Much like Mariano Rivera, Jansen has heavily relied on his cutter throughout his career, and even in his down seasons, it remained a very effective pitch. In the pitch-tracking era (2017-present), Jansen’s cutter has never had a positive run value and has had a mark of negative-10 or better four times, topping out at negative-19 in 2017. In 2023, Jansen’s cutter already has a negative-4 run value, and RV/100 of negative-2.8, which is a better rate than it had in his lights-out 2017 season (-2.2). Furthermore, Jansen is averaging 94.9 miles per hour on his cutter and 95.9 MPH on his sinker, the highest his velocity has ever been, and over two MPH faster than his 2022 averages.
Impressive Postseason Numbers
Thanks in large part to the Dodgers’ success during his tenure in Los Angeles, Jansen has appeared in 21 postseason series. He’s largely been strong under the bright lights, racking up 20 saves and recording a 2.20 ERA with 94 strikeouts in 65 1/3 innings. Jansen ranks second in saves in postseason history, trailing only Rivera. Among pitchers with at least 30 innings pitched in the postseason, Jansen’s 0.796 WHIP is the eighth-best mark. Furthermore, his 4.684 hits per nine innings rank fourth-best among qualified postseason pitchers.
Kenley Jansen Stats Compared to Hall of Fame Closers
Getting into Cooperstown as a relief pitcher has been proved as a steep task. Of the six players with more career saves than Jansen, only three have been voted in – and only eight relievers overall have received the honor. Lee Smith, who ranks third all-time with 478, had to wait until he was voted in by the Today’s Game Era Committee in 2019 for his enshrinement.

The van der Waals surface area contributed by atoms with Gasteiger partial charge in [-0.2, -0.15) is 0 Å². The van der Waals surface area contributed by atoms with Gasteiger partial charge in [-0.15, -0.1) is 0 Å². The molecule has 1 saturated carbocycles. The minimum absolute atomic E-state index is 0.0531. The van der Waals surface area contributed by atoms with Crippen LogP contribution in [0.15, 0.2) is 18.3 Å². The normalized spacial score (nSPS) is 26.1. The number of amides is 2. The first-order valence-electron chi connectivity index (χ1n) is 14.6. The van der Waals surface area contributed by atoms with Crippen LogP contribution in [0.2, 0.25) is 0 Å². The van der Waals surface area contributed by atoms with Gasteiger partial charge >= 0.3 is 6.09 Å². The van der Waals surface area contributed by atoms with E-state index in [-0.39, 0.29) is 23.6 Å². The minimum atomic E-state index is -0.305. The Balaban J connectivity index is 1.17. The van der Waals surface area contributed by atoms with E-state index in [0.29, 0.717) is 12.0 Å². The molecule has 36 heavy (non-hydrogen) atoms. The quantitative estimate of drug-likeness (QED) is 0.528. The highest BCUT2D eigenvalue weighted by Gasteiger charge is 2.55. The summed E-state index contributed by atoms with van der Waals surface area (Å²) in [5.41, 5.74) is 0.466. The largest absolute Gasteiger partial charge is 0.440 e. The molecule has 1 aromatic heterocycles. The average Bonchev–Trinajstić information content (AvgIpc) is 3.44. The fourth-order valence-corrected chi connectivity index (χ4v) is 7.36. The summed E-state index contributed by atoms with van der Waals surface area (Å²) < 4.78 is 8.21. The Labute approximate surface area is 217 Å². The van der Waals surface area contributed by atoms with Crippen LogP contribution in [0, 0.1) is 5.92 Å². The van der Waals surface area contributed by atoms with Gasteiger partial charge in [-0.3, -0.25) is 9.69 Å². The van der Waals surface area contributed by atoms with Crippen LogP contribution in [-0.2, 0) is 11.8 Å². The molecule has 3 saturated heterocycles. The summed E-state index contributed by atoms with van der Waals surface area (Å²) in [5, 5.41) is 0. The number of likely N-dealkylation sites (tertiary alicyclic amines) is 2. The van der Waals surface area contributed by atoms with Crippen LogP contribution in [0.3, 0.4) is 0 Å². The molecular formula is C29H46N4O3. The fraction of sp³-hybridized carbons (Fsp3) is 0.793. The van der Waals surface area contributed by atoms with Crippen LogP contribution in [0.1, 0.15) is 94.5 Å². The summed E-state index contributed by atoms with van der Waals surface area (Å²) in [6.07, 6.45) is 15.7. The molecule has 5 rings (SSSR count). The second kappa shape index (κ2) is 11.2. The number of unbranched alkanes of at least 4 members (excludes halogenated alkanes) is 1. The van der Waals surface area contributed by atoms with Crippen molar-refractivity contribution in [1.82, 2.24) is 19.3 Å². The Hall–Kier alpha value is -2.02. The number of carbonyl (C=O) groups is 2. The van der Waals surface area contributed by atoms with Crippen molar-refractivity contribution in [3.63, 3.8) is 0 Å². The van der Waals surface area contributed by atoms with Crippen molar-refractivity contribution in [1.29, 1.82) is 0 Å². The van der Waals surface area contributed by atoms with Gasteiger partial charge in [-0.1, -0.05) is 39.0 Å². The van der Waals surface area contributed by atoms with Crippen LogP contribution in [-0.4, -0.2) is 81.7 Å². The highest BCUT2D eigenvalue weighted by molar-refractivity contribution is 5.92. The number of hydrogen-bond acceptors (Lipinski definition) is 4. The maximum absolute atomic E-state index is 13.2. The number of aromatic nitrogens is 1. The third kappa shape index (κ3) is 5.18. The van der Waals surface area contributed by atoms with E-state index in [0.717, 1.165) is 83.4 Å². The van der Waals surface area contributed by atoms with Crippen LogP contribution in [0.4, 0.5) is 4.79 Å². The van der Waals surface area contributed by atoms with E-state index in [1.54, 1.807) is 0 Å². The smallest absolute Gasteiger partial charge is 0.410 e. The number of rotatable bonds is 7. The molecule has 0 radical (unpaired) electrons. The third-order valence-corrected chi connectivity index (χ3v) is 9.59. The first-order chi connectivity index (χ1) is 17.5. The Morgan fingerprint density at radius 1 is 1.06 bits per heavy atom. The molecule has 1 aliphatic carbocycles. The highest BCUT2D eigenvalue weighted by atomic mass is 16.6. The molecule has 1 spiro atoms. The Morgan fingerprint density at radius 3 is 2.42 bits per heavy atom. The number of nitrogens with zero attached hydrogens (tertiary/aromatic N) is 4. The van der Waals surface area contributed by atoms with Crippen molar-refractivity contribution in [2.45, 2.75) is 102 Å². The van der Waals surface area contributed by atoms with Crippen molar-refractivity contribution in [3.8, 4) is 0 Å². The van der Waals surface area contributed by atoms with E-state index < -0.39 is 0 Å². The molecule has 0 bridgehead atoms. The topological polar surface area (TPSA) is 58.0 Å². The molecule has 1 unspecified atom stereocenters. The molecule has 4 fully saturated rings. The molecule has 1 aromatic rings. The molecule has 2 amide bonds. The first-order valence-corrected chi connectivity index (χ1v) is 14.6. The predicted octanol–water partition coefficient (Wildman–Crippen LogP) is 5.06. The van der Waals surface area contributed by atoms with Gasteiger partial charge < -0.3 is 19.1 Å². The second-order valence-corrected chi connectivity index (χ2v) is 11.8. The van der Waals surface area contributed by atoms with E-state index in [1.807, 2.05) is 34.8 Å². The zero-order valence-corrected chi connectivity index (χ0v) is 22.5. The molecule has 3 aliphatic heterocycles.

There are some signs that Jansen’s chances of making it into the Hall of Fame are bright. Billy Wagner, who’s currently on the ballot, has seen his votes increase every year since 2018 and received an encouraging 68.1 percent of the vote this past year. Francisco Rodríguez, who ranks fourth on the all-time saves list, was able to garner enough support to remain on the ballot.
Compared to the eight Hall of Famers, Jansen has a lower career ERA all of them except Rivera. Jansen’s ERA+ of 161 also clears all of the Hall of Famers other than Rivera. While Jansen has pitched far fewer innings than them, he has a higher strikeout rate than all of them. Even more impressively, Jansen’s 5.8 H/9 and 0.940 WHIP are lower than that of all eight of the relievers in Cooperstown.
Jansen still has another year left on his contract with the Red Sox, and there’s a decent chance he passes both Wagner and John Franco in the saves rankings this year. By the end of his contract, Jansen seems likely to pass Rodríguez and even has a shot at passing Smith.
Verdict: Kenley Jansen is a Hall of Famer
This glance at many Kenley Jansen stats shows just how dominant the right-hander has been throughout his entire career. Even if he tails off a bit over the course of his current contract, it’s hard to find a case against him making it into Cooperstown when his playing days wrap up. By many measures, he’s been better than almost all the relievers that are already enshrined, and the only one who clears him in most categories in the consensus greatest closer of all time.